The following is an excerpt from the safety specialists at WeMakeItSafer.com in a blog post titled, Tips for Selling Your Baby & Toddler Gear. ConsignmentMommies.com is pleased to partner with WeMakeItSafer to increase awareness about Children’s Resale Safety.
As your children outgrow their gear, selling it at a consignment sale or in an online marketplace is a great way to reduce waste, promote reuse and make some extra money to help pay for that next batch of “stuff” they will need. But not everything is suitable to be passed along. Before putting your baby’s items up for sale, be sure to first check that they are safe for continued use. In addition to keeping children safe from unnecessary risk of injury, there are laws against selling certain secondhand products.
Here are some tips to help you make sure the items that you and your baby once loved are safe for a new home.
Tip 1: Check for Recalls
The first thing you should do is check that the item has not been recalled. The Consumer Product Safety Improvement Act (CPSIA) of 2008 made it illegal for anyone to sell recalled products, even in yard sales or thrift shops. WeMakeItSafer has a Recalled Product Search tool that makes checking for recalls easy. It is available as a mobile web-app just by visiting WeMakeItSafer.com on your mobile phone.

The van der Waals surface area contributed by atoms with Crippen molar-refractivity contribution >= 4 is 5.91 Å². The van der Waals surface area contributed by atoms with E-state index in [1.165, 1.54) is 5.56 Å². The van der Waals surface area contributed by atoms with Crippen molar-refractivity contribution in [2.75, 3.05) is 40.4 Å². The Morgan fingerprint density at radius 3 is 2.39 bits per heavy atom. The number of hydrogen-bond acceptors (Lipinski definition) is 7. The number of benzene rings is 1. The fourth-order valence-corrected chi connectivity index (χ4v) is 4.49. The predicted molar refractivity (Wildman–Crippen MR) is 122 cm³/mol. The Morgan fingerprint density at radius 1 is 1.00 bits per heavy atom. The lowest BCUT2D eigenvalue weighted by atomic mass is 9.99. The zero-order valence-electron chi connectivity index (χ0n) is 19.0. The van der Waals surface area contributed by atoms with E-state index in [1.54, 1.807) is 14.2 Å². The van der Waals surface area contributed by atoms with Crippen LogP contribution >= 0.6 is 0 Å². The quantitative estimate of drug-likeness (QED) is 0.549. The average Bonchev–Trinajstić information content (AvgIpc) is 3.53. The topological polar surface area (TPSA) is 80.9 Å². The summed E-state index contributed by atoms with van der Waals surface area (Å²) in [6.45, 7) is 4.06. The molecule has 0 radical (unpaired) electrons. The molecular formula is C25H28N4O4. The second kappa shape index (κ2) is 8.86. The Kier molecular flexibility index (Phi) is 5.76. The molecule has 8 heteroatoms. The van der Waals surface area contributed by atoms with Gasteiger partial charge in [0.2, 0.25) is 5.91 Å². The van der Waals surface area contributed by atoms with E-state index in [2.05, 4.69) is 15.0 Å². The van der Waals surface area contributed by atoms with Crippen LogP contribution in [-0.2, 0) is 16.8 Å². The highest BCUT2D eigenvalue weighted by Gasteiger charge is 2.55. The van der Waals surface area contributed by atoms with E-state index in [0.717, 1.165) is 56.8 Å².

If you are planning to sell many items, try using Simply Check, a tool that checks items for past recalls, then keeps monitoring daily for new ones. Simply Check also provide a special WeMakeItSafer Seal number that you can write on your tags so that the sale event organizer or consignment store owner knows you checked. Some consignment locations are beginning to either require or provide incentives to sellers who include WeMakeItSafer Seal numbers as proof that an item has been checked for recalls, so be sure to ask.
Tip 2: If Recalled, Get it Fixed
Recalled products usually can be remediated, most often with a free repair or replacement offered by the manufacturer. Typically, once a recalled product is fixed per the manufacturer’s instructions, it is legal to sell (ie, it is no longer the recalled version); however, there are exceptions to this. (See Tip 3) If, for some reason, there is no remedy available, then it is best to dismantle the item and recycle as much as you can before disposing of the rest. Although rare, this can happen if the company is no longer in business, for example.
Tip 3: Avoid Selling Troublesome Products
In addition to recalled products, there are some items that most often should not be sold secondhand for a variety of reasons, including tricky safety laws. Here are some of the baby gear and other items that require special consideration before selling:
Cribs have special rules! If your crib is more than two years old (manufactured before June 28, 2011), it is unlikely to meet all the new safety standards and if it doesn’t, it is illegal to sell, regardless of whether or not it was ever recalled. Dropside cribs, even those that have been fitted with immobilizers, are also illegal to sell.